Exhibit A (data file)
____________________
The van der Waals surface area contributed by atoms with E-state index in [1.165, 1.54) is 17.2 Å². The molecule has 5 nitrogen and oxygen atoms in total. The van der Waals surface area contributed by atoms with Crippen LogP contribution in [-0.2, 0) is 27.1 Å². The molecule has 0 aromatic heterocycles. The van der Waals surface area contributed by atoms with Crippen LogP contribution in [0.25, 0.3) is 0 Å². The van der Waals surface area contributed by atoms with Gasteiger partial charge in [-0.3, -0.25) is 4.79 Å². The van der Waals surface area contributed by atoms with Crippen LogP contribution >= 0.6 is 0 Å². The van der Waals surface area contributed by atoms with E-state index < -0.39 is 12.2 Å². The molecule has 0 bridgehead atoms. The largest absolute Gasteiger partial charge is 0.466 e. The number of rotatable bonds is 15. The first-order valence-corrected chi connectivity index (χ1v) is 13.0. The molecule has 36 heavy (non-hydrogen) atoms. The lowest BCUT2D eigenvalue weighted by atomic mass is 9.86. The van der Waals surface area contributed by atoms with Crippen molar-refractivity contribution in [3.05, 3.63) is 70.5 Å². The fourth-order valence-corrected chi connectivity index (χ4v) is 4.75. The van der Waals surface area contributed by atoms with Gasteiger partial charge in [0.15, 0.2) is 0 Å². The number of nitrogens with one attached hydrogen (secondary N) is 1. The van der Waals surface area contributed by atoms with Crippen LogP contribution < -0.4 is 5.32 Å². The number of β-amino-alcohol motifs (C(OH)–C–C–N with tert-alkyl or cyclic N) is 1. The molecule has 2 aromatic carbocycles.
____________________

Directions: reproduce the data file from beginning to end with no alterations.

The van der Waals surface area contributed by atoms with E-state index in [1.165, 1.54) is 17.2 Å². The molecule has 5 nitrogen and oxygen atoms in total. The van der Waals surface area contributed by atoms with Crippen LogP contribution in [-0.2, 0) is 27.1 Å². The molecule has 0 aromatic heterocycles. The van der Waals surface area contributed by atoms with Crippen LogP contribution in [0.25, 0.3) is 0 Å². The van der Waals surface area contributed by atoms with Gasteiger partial charge in [-0.3, -0.25) is 4.79 Å². The van der Waals surface area contributed by atoms with Crippen LogP contribution >= 0.6 is 0 Å². The van der Waals surface area contributed by atoms with E-state index < -0.39 is 12.2 Å². The molecule has 0 bridgehead atoms. The largest absolute Gasteiger partial charge is 0.466 e. The number of rotatable bonds is 15. The first-order valence-corrected chi connectivity index (χ1v) is 13.0. The molecule has 36 heavy (non-hydrogen) atoms. The lowest BCUT2D eigenvalue weighted by atomic mass is 9.86. The van der Waals surface area contributed by atoms with Crippen molar-refractivity contribution in [3.05, 3.63) is 70.5 Å². The fourth-order valence-corrected chi connectivity index (χ4v) is 4.75. The van der Waals surface area contributed by atoms with Gasteiger partial charge in [0.15, 0.2) is 0 Å². The number of nitrogens with one attached hydrogen (secondary N) is 1. The van der Waals surface area contributed by atoms with Crippen LogP contribution < -0.4 is 5.32 Å². The number of β-amino-alcohol motifs (C(OH)–C–C–N with tert-alkyl or cyclic N) is 1. The molecule has 2 aromatic carbocycles.